INDIAN COUNTRY,GOD'S COUNTRY: NATIVE AMERICANS AND THE NATIONAL PARKS By Philip Burnham Island Press 383 pp., $27.50
United States Indian country isn't always God's country. Reservations aren't exactly national parks either, although oftentimes adjacent to each other. Where the two places exist in spirit and geography, and where they historically converge in both mind and on maps, is the subject of Philip Burnham's book.
It's a story told by means of research that traces the tandem evolution of federal Indian policy and the National Park Service, established in 1916. His scholarship is augmented by accounts of travels through five of the American West's national parks and interviews with key personalities representative of the Park Service and sundry Indian nations.
The Indian peoples (and national parks) considered are the Timbisha (Death Valley), the Havasupai (Grand Canyon), the Ute (Mesa Verde), the Sioux (the Badlands), and the Blackfeet (Glacier).
Given the emotional and economic knots associated with the country's abiding "Indian problem," and the ethnic politics of the American West, Burnham soon makes it clear that there is no such thing as "the" American Indian or "the" American West. Even so, the problems faced by each of the Indian nations and individuals in California, Arizona, Colorado, Montana, and the Dakota Badlands, are variations on the larger issues of Indian identity, tribal sovereignty, and hunting rights played out against the assumptions of Manifest Destiny, settlement, tourism, ecology, and land use.
As with most issues of Indian policy and land ethics, the absorption of Indian land by non-Indians - whether settlers, developers, entrepreneurs, or the government - has all the ambivalence afforded by definitions associated with conquest, progress, and cultural appropriation.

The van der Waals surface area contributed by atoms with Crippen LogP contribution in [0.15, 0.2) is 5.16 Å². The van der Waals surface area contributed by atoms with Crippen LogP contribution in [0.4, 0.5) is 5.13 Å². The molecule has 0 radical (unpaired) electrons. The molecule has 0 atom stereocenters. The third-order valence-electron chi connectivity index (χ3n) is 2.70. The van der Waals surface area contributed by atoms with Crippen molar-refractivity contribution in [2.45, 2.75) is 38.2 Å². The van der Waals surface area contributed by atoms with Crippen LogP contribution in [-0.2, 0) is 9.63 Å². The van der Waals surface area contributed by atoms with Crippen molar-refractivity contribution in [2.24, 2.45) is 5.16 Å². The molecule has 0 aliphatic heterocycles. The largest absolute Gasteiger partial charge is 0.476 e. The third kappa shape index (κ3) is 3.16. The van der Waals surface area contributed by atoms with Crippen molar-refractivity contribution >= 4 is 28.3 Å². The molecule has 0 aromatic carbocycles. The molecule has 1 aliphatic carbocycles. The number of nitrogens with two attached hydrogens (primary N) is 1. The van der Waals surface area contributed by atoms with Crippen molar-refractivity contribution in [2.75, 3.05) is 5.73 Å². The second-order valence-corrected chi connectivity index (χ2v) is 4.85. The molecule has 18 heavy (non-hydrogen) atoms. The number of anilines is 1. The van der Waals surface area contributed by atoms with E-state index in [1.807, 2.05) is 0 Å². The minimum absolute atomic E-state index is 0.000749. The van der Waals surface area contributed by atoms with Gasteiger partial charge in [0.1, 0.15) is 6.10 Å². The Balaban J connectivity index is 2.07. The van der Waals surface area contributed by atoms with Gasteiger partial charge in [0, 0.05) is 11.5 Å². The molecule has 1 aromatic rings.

In the author's words, "The story of national parks and Indians is, depending on perspective, a costly triumph of the public interest, or a bitter betrayal of America's native people."
A self-identified "outsider," neither Indian nor government apologist, the author tries to maintain a stance of objectivity. By book's end, however, and certainly in the second part of the rather awkwardly divided volume, most readers will side with the Indians. Through the various and often nefarious policies of forced removal in the 1830s, the Dawes Allotment Act (1887), the New Deal Indian Reorganization Act (1934), the termination policies of the 1950s, the American Indian Religious Freedom Act (1978), and the Graves Protection and Repatriation Act (1990), Native Americans have little to celebrate in the national parks unless it's the advantage of Indian gaming allowed on reservations.
One wishes throughout for a more explicit advocacy of Indian perspectives along with a more seamless stitching of personal anecdote and travelogue with the encompassing historical perspective of Anglo-American values that set in motion the ideas of resource conservation, nature, and tourism that informed the values of the National Park Service.
Ultimately, the author does side with Indian perspectives and stresses his own assent and understanding that the Shoshone are more than justified in not having any word for "thank you."
His heart is with what is more and more being called the New Western history, a revisionist look at America that poses a greater ethnic and racial thickness to the accounts of Indian/white contact and conflict. Burnham is, however, caught on the sharpening horns of current identity politics and inside/outside arguments of validation and truth.
No lesser environmental and Indian-friendly voices than John Muir and Helen Hunt Jackson are reported here, alas, as having a deep-seated aversion to "unclean" Indian ways, failing to see fully the truly defiling and defacing results of racism. Indian voices and points of view are heard loudest through the interviews and in the accounts of the more dramatic destinies of Wounded Knee (1890) and its reprise 80 years later.
Ownership in these events is nine-tenths power, not possession, and in this era of increased regulation of and access to "our" national parks, it's not just Indians who need to heed the lessons of this book and the ultimate illusion of ownership.
*R.F. Gish is the author of "Beyond Bounds: Cross Cultural Essays on Anglo, American Indian, and Chicano Literature" (University of New Mexico Press).
(c) Copyright 2000. The Christian Science Publishing Society